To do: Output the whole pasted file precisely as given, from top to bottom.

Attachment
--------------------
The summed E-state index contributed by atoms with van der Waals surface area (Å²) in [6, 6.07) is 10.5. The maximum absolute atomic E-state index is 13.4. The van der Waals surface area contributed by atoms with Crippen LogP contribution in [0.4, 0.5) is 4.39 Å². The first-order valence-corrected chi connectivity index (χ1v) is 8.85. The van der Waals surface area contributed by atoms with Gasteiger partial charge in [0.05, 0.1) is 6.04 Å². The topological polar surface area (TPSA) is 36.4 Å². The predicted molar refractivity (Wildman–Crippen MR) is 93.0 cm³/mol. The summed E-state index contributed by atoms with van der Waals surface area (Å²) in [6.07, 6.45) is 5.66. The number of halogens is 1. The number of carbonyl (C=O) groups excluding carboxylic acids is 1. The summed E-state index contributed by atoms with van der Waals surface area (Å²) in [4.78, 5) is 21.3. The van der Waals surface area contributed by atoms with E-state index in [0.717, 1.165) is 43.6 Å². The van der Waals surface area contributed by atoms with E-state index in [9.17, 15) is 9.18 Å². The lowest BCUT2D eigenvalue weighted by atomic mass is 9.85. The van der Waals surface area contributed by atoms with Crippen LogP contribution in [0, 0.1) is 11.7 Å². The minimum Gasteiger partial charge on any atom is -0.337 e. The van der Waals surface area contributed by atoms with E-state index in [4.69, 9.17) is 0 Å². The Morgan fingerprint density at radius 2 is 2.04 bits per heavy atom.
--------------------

The summed E-state index contributed by atoms with van der Waals surface area (Å²) in [6, 6.07) is 10.5. The maximum absolute atomic E-state index is 13.4. The van der Waals surface area contributed by atoms with Crippen LogP contribution in [0.4, 0.5) is 4.39 Å². The first-order valence-corrected chi connectivity index (χ1v) is 8.85. The van der Waals surface area contributed by atoms with Gasteiger partial charge in [0.05, 0.1) is 6.04 Å². The topological polar surface area (TPSA) is 36.4 Å². The predicted molar refractivity (Wildman–Crippen MR) is 93.0 cm³/mol. The summed E-state index contributed by atoms with van der Waals surface area (Å²) in [6.07, 6.45) is 5.66. The number of halogens is 1. The number of carbonyl (C=O) groups excluding carboxylic acids is 1. The summed E-state index contributed by atoms with van der Waals surface area (Å²) in [4.78, 5) is 21.3. The van der Waals surface area contributed by atoms with E-state index in [0.717, 1.165) is 43.6 Å². The van der Waals surface area contributed by atoms with E-state index in [9.17, 15) is 9.18 Å². The lowest BCUT2D eigenvalue weighted by atomic mass is 9.85. The van der Waals surface area contributed by atoms with Crippen LogP contribution in [0, 0.1) is 11.7 Å². The minimum Gasteiger partial charge on any atom is -0.337 e. The van der Waals surface area contributed by atoms with E-state index in [4.69, 9.17) is 0 Å². The Morgan fingerprint density at radius 2 is 2.04 bits per heavy atom.